Photograph courtesy O. Dale Collins, MD
Seborrheic dermatitis is most common in adults, but an infantile form (ISD) is described. Some have called into question the true existence of an infantile form and suggest that other dermatoses including atopic dermatitis and psoriasis may confuse the clinical picture. A recent review of 87 children with presumed ISD found that approximately 34% went on to be diagnosed with classic atopic dermatitis [Peds Derm March 2014] suggesting a possible overlap or clinical spectrum.
The distribution of seborrheic dermatitis in an infant is somewhat different from that in an adult. The onset is from 2 weeks of age to 6 months. In one study, P. ovale was cultured from a high percentage of patients and not controls.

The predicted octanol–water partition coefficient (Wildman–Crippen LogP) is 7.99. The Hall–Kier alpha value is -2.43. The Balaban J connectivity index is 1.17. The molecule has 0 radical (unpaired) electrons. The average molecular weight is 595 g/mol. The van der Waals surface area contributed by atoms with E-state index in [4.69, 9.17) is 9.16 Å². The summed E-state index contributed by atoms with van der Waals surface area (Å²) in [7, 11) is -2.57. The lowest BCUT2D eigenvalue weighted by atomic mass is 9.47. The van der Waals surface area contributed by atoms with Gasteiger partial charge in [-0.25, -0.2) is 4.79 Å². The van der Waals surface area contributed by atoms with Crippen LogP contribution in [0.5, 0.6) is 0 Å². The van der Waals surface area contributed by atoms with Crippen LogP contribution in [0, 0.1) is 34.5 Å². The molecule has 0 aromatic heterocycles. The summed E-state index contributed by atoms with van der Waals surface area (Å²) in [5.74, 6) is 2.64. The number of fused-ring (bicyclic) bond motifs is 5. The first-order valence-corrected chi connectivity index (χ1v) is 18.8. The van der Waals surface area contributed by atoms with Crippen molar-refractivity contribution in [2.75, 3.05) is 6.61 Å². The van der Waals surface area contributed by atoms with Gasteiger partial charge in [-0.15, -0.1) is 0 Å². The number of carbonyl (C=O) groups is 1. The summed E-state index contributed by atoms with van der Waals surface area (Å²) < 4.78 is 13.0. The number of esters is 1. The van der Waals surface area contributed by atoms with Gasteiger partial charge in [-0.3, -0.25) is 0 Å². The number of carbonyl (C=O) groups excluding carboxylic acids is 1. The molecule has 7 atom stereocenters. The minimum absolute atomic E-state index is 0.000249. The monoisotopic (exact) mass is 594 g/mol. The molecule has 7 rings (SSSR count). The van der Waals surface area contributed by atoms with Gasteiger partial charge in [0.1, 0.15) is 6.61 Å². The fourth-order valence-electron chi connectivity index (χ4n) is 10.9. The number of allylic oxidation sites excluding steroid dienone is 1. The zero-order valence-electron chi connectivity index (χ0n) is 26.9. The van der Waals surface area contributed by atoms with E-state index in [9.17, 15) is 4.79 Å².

ISD is generally described as a red, scaly or crusty eruption in the so-called seborrheic areas, e.g. the groin, axilla, scalp, chest, pre auricular areas. The classic presentation in the groin is a red rash that involves the folds.
Ketoconazole cream may be applied BID. A daily bath with shampooing of the scalp and flexures is helpful. Hydrocortisone 1% cream or other mild steroid may be used to calm inflammation.
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